If the value of wheat has risen by the time the farmer plows her fields, the buyer will be getting a good deal since he’s paying the price they’d already agreed upon, which was negotiated based on the value of the wheat at the time of the negotiation. The buyer can then turn around and sell the wheat at a higher price, earning a profit.
On the other hand, if the value of wheat has fallen by the time the farmer sets out to harvest her yield, she is spared financial devastation by the guaranteed price bottom.
Rather than losing out on her profits entirely, she’ll earn whatever the agreed-upon price was, which was, again, based on the value of the wheat at the time the contract was negotiated—which is more than the wheat is currently worth.
Why Invest in Commodities?
Given the risk involved with investing in commodities, what motivates investors to trade them?
For one thing, investing in commodities gives investors the opportunity to diversify their portfolio with a whole new class of assets—one that generally performs in opposition to the stock market itself. (That is, when the stock market is bearish, commodities tend to increase in value.)
Furthermore, diversification is generally a good risk management tactic, and investing in commodities is a good way to round out a portfolio packed with more traditional investments like stocks and bonds.
Commodities do also have some characteristics that give them a unique advantage in the world of investments. Because they’re exchanged on futures contracts, there’s a guaranteed sale price and date. The sales may not be as profitable as capital gains made by shareholders, but that kind of stability is hard to find elsewhere on the market.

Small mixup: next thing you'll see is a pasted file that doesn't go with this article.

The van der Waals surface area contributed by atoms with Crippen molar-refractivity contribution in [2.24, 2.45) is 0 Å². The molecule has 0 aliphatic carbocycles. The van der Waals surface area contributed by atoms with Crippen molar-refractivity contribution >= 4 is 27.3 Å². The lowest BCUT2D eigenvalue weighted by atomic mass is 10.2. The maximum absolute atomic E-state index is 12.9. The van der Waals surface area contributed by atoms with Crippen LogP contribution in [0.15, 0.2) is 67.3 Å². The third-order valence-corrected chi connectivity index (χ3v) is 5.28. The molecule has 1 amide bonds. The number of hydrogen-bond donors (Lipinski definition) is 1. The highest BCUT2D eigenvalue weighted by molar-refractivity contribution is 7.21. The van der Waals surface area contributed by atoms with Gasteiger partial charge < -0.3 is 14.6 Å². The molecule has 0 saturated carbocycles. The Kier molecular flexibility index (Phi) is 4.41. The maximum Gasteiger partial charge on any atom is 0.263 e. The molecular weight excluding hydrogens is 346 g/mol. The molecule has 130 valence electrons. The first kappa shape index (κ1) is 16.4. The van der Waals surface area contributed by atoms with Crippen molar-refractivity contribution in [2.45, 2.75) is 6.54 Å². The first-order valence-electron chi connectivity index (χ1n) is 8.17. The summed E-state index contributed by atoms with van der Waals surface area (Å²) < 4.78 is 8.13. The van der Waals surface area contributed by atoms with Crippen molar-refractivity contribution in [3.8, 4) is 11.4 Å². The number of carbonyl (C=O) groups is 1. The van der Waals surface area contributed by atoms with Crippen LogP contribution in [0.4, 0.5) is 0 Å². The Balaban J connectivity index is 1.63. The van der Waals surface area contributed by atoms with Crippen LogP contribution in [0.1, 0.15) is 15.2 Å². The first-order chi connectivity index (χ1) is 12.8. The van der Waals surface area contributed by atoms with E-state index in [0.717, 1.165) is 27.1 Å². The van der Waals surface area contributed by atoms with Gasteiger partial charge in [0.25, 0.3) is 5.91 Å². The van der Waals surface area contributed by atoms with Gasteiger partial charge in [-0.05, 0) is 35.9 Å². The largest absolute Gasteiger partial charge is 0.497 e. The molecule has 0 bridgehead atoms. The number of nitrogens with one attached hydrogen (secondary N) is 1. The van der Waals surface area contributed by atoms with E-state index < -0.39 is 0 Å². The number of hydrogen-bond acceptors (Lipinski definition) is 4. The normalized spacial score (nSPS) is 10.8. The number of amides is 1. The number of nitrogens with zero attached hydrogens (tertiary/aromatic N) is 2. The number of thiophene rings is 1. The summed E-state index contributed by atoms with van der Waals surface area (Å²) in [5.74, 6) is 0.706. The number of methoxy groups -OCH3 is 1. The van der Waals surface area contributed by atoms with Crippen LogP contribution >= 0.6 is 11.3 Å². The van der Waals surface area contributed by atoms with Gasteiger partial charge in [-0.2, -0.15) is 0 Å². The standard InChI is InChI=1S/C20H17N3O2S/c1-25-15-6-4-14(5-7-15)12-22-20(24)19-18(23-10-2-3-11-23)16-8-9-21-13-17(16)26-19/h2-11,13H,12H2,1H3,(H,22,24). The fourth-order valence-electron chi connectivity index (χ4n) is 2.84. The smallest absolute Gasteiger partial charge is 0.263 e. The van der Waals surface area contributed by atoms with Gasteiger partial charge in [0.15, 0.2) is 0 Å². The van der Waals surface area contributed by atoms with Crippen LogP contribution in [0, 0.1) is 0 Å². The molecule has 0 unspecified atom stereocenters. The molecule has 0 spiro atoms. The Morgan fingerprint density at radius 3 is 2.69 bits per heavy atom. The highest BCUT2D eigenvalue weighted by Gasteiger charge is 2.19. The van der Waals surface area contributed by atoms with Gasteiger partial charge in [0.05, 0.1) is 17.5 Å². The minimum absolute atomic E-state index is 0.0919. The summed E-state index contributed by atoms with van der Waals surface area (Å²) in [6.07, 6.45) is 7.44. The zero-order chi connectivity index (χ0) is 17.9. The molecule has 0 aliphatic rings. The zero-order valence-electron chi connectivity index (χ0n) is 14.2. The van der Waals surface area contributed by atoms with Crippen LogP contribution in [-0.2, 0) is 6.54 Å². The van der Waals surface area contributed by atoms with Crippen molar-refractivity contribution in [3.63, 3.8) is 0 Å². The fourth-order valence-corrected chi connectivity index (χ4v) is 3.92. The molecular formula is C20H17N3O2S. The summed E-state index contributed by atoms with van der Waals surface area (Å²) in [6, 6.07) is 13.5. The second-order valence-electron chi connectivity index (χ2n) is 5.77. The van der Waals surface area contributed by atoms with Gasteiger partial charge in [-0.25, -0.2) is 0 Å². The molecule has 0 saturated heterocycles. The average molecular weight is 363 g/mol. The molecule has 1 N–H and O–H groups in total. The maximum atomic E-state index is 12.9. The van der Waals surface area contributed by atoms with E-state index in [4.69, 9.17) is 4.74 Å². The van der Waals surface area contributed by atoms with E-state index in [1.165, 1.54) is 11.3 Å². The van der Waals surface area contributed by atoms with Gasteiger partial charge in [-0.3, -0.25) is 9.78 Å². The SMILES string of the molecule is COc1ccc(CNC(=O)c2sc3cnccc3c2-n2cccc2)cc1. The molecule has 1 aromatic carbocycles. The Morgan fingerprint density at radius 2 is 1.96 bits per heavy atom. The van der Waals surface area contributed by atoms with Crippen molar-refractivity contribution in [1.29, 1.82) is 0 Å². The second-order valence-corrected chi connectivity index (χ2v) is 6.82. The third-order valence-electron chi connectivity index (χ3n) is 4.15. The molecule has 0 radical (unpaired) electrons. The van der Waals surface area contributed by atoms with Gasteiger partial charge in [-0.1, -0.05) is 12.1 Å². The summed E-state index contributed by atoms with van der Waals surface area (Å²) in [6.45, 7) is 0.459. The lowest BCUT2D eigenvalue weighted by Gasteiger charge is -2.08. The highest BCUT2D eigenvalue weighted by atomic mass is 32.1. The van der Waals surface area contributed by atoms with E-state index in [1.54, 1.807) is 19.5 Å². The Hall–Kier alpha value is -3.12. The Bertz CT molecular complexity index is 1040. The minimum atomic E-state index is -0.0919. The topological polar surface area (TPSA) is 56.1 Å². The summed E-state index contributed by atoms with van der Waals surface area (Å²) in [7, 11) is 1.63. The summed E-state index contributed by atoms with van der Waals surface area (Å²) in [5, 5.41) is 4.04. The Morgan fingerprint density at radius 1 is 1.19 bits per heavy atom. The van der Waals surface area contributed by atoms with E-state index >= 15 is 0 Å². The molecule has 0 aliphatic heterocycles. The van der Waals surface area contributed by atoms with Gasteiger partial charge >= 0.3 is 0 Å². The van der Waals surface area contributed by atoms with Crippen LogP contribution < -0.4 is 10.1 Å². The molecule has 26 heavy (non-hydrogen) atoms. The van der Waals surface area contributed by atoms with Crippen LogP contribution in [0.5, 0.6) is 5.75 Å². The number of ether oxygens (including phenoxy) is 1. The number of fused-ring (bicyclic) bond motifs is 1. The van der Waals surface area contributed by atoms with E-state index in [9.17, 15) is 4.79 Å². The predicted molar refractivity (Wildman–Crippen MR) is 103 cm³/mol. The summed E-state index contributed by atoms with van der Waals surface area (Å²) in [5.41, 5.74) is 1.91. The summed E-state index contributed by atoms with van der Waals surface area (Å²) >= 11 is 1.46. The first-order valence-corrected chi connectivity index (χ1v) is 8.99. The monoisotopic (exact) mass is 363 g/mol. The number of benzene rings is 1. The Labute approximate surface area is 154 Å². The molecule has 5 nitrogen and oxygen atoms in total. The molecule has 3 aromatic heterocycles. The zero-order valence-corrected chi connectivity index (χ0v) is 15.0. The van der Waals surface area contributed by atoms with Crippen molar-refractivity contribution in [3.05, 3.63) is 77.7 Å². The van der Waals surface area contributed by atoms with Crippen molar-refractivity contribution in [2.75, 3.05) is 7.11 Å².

Benefits of investing in commodities include:
• A guaranteed price bottom, which keeps sellers from overwhelming losses and buyers from massively overpaying for a commodity that may have lost value.
• The security of knowing exactly when a sale will be made and how much will be made on it, which is not offered by stocks and takes longer to come to fruition with bonds.
• A good potential for growth and profit: because the value of commodities is so volatile, price increases can lead to significant earnings.
However, none of these benefits negates the risks involved with investing in or trading commodities—though risk is inherent in any investment choice.
Stock Market Risks
While commodity risk is a factor when considering investing in commodity futures, it’s important to understand that all investments carry risk. For instance, stocks can gain and lose value as the companies that issue them perform well or poorly. It is always a possibility to lose all of the money put into a stock market investment in the case of a serious market decline or recession.
Of course, some market volatility is totally normal—and even healthy. And while nobody can predict the market perfectly, some tendencies do historically hold.
For instance, while there’s no direct correlation between interest rates and stock market performance, in the past when interest rates go up, stock market performance tends to decline. That’s because companies, like individuals, can be priced out of taking loans they need for the continued growth and performance of their businesses, which may mean they have less money left over to reinvest or count as profit.
And during major global crises, like the recent outbreak of the novel coronavirus, markets can sometimes experience major turbulence and downturns.
The reality of risk is no reason to forego investing entirely, as investing is still one of the most powerful ways to grow wealth.